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Smurfs: The Lost Village
  • Composed by Christopher Lennertz
  • Sony Classical / 2017 / 62m

After the box office disappointment of The Smurfs 2 in 2013, Sony has rebooted the franchise with Smurfs: The Lost Village, which unlike the previous films is pure animation, without the live action elements.  Starring Demi Lovato as Smurfette, Rainn Wilson as Gargamel and Mandy Patankin as Papa Smurf, with the Smurfs trying to locate the mysterious lost village before Gargamel does.  While it received stronger reviews than the previous pair of films, the box office return wasn’t great, so it might be a while before we see them on the big screen again.

The score comes courtesy of the prolific Christopher Lennertz, who tends to flit between comedies and animations these days, having shown earlier in his career just how good he could be on a big canvas: I remember how delighted I was when he briefly took over the Medal of Honour video game series from Michael Giacchino that his music was remarkably consistent in style and indeed quality with that Giacchino had been writing; and his debut film score, Saint Sinner, created a lot of positive buzz in 2008.

Christopher Lennertz

While not quite the same as those things of course, animations do tend to lend themselves to allowing big, raucous scores from composers who choose to go that way, and it’s little surprise that Lennertz has indeed gone for a big, orchestral romp of a score for this film.  The album actually opens with a lovely ballad, “You Will Always Find Me in Your Heart”, written by Lennertz with KT Tunstall and sung beautifully by Shaley Scott, but after that it’s instrumental score nearly all the way to the end.

Both of the first two cues, “To the Village” and “Meet the Smurfs”, open with a very (very) James Horner-like heavenly choral passage (think Willow, amongst others) and the same composer seems to have had influence over some of the ethereally beautiful sounds used to represent the magical forest, recalling the bioluminescence of Avatar.  But while the score does contain quite a few such moments of calm reflection, inevitably the film’s demands are such that Lennertz is rarely able to stick around that sort of thing for very long, and there are numerous passages of action.

“Get Those Smurfs!” is the first of the strong action cues, with a full-bodied, brassy action style that’s very entertaining.  Later, the style is briefly reprised in “Rabbit Warren Hoedown” before the piece goes all-out Elmer Bernstein/John Wayne (it’s great).  In between is the madcap, Raymond Scott-like “Freezeball Chase”.  Later, “They’re Coming / Dogfight” is a really rousing piece of action as the score nears its conclusion, with the dark “Gargamel Attacks” (featuring some macabre choir) and dastardly fantasy piece “Dark Magic” leading to the eventual emotional release and relief of “Smurfette Saves the Day”.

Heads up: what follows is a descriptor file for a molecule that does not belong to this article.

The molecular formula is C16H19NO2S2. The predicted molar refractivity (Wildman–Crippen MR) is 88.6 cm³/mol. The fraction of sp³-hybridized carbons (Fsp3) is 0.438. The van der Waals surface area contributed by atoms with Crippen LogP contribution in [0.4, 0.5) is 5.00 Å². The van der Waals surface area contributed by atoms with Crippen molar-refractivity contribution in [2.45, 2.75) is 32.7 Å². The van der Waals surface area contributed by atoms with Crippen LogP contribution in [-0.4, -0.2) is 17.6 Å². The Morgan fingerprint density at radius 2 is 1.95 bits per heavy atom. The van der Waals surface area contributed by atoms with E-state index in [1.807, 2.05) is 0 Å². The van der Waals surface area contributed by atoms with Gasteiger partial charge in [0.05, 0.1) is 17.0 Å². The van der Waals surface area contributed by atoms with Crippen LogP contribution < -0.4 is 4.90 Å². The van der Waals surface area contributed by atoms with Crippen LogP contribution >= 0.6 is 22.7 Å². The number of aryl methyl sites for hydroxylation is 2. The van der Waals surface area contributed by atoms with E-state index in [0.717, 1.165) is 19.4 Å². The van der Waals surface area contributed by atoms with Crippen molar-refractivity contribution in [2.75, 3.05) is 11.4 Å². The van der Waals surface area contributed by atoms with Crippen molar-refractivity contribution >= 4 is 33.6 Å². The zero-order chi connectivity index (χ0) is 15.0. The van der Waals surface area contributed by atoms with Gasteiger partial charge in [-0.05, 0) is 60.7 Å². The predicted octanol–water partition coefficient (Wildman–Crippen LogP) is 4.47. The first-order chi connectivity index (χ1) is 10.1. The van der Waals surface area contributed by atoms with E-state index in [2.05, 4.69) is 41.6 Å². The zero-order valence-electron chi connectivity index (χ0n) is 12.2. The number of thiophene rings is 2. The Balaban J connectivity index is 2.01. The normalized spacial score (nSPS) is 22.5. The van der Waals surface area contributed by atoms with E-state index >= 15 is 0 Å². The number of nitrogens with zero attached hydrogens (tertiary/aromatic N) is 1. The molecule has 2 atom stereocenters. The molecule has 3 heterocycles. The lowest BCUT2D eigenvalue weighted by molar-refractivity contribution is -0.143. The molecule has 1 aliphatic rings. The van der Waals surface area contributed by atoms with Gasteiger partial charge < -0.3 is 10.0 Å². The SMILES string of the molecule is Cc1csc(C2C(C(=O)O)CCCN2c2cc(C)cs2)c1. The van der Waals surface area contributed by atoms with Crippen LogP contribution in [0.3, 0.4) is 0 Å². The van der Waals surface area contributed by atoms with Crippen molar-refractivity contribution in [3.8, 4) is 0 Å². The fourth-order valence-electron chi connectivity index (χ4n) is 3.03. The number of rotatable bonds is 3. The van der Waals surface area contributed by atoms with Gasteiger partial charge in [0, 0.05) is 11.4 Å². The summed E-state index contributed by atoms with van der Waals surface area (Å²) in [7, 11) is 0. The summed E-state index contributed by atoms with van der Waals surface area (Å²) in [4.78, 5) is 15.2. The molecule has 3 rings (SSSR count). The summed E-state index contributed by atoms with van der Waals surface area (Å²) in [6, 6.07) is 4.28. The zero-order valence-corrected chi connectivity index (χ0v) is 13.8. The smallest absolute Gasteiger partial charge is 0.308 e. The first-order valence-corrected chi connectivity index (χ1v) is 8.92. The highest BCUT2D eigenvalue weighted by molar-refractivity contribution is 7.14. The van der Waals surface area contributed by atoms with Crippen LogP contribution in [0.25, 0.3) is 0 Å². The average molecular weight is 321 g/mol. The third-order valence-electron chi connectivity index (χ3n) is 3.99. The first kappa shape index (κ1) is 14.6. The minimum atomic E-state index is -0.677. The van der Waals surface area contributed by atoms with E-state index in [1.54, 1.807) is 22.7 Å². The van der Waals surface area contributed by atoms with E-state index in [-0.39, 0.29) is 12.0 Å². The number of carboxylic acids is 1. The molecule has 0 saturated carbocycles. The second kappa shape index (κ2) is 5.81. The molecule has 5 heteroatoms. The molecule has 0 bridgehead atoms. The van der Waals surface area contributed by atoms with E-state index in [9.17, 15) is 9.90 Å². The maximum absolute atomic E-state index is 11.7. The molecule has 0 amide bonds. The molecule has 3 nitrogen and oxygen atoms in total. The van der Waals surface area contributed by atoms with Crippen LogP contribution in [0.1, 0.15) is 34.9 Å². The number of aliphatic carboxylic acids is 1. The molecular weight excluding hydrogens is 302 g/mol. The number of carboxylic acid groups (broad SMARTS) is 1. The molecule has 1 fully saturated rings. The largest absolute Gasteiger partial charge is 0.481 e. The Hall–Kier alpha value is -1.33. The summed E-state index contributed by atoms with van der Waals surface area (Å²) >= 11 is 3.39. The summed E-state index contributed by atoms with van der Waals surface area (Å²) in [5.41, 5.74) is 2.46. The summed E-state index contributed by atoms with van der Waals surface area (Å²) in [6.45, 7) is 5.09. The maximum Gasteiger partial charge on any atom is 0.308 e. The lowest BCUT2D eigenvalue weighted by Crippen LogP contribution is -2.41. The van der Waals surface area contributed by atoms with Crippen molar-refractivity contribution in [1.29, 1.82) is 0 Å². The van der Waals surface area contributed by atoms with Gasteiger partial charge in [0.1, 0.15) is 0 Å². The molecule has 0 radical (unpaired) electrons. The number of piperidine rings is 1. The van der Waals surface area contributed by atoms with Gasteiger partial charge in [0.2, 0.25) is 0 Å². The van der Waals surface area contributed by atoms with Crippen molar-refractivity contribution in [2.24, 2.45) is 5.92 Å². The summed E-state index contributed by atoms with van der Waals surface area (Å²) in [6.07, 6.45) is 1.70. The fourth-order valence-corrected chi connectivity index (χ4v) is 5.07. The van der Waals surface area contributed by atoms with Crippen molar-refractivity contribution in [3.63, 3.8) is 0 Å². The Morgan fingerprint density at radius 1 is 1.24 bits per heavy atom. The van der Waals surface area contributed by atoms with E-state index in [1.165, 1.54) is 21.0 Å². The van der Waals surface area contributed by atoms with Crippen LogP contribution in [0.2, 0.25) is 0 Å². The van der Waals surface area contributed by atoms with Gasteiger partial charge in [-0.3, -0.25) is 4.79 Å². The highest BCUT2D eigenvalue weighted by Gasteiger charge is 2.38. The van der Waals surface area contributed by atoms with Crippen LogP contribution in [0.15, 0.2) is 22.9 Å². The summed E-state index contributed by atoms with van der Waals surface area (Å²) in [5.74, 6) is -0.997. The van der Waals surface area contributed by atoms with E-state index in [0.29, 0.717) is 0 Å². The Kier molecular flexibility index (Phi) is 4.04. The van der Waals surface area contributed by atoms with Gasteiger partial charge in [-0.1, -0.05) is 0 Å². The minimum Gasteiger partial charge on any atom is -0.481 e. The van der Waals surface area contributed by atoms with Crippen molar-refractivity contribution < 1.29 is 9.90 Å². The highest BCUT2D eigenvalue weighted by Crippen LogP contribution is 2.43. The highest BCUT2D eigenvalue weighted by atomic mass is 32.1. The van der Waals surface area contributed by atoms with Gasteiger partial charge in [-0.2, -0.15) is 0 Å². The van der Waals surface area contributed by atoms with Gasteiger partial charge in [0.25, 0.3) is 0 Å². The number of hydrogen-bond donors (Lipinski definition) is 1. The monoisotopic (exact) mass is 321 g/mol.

Between the action cues there are some calmer moments – “Campfire Stories” is lovely little pop instrumental-style piece which leads into the biggest version of the score’s expansive main theme in “Raft Chase”, developing into high-octane action music (with a bit that will sound very familiar to John Williams fans).  It really is a very fine theme, and it’s a shame the film didn’t give Lennertz a bit more of an opportunity to use it.  Everything leads up to a really nice end credits suite which nicely summarises the score’s main melodies.

Almost inevitably, for all its quality the music does have a somewhat skittish feel when taken away from the film, as scores for animation often do, with frequent changes of style and pace, but there is real panache to it all and it’s very entertaining.  I’d love to see the composer get to work on a really meaty project again that would give him the scope and canvas to do another Medal of Honour: Rising Sun, but the truth is that there aren’t really that many films being made that do – and this sort of project is right up his street.  It might not set the world alight, but Smurfs: The Lost Village is an enjoyable album that will satisfy all fans of Lennertz’s orchestral writing.

Entertaining orchestral action/adventure | |

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